The landlord said that she was told by the tenant that the agent was well aware of the intention for the three of them to live in the property, and the Ombudsman could only conclude that this was correct as the agent unquestioningly allowed the three to sign the Tenancy Agreement. Further, the agent acknowledged allowing the Tenancy to proceed in the sole name of the tenant when they were aware that his girlfriend was also intending to occupy the property.
The signing of the Tenancy Agreement clearly put the agent on notice that the tenant was not intending to take sole occupation of the property, or even to occupy the property with just his girlfriend. The agent should have refrained from signing the Tenancy Agreement on the landlord’s behalf until she was aware of the situation, had agreed for the tenancy to proceed, and all three intended occupants had passed referencing checks. The agent did not do so, and allowed the Tenancy to take effect without further communication with the landlord.
Ultimately, as a result of the serious shortcomings in the service provided by the agent, the property was occupied by three people, rather than the single tenant the landlord had requested. Of those three occupants, only one, the tenant, was subject to referencing checks and those checks identified that he could not afford the rent in its entirety. Similarly, only the tenant had any straightforward liability to pay the rent, the remaining occupants had no such liability as that matter would have to be determined by the impact of their signature to a Tenancy Agreement which did not name them as tenants. This same issue also led to the landlord experiencing difficulty in regaining possession of the property, as the Court required notice to be served on all three occupants before possession proceedings could commence. The agent’s actions exposed the landlord to significant risk in terms of rental arrears, the condition of the property, and her ability to assert her rights as landlord, and it was evident from the landlord’s account that those risks materialised and gave rise to significant financial losses, aggravation and distress.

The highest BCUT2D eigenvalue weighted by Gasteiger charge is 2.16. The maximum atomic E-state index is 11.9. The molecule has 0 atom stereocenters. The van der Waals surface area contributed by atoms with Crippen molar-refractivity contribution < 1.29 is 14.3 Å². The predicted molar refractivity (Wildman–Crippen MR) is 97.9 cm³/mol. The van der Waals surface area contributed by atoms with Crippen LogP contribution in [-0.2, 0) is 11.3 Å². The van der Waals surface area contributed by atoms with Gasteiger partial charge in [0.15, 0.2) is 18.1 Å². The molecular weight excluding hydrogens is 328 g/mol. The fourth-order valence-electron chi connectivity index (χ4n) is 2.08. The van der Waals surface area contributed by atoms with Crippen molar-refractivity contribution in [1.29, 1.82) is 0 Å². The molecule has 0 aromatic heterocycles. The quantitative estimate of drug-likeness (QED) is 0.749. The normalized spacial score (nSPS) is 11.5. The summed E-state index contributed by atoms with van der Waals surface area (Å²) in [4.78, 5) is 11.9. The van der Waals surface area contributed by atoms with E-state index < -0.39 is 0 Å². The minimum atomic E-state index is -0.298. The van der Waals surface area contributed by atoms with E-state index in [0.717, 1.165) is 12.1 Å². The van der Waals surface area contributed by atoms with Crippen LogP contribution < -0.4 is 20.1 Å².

The Ombudsman’s role was to restore the landlord to the position she would have been in had the agent fulfilled their obligations towards her under the TPO Code of Practice. It was the reasonable conclusion that, had the agent acted in accordance with the landlord’s best interests and contacted her before signing the Tenancy Agreement on her behalf, to explain that the property was to be occupied by three people, two of whom had not been referenced, and one of whom had been referenced and found unable to meet the rent, the landlord would have instructed the agent not to proceed any further with the Tenancy. The losses associated with the Tenancy would, therefore, have been avoided.
The complaint was supported to the extent that:
- The agent advised the landlord that a rent shortfall would be paid by an unreferenced individual who had no formal liability to pay the rent.
- The agent did not act when they were put on notice that three people, two of whom were not referenced or named on the Tenancy Agreement, intended to occupy the property.
- The agent failed in their obligation to act in the landlord’s best interests and exposed the landlord to significant and avoidable risk.
The landlord requested that the agent compensate her losses of £15,500. This was considered appropriate compensation for the serious shortcomings in the agent’s service and the associated losses, aggravation and distress experienced as a result. An award of £15,500 in compensation was made.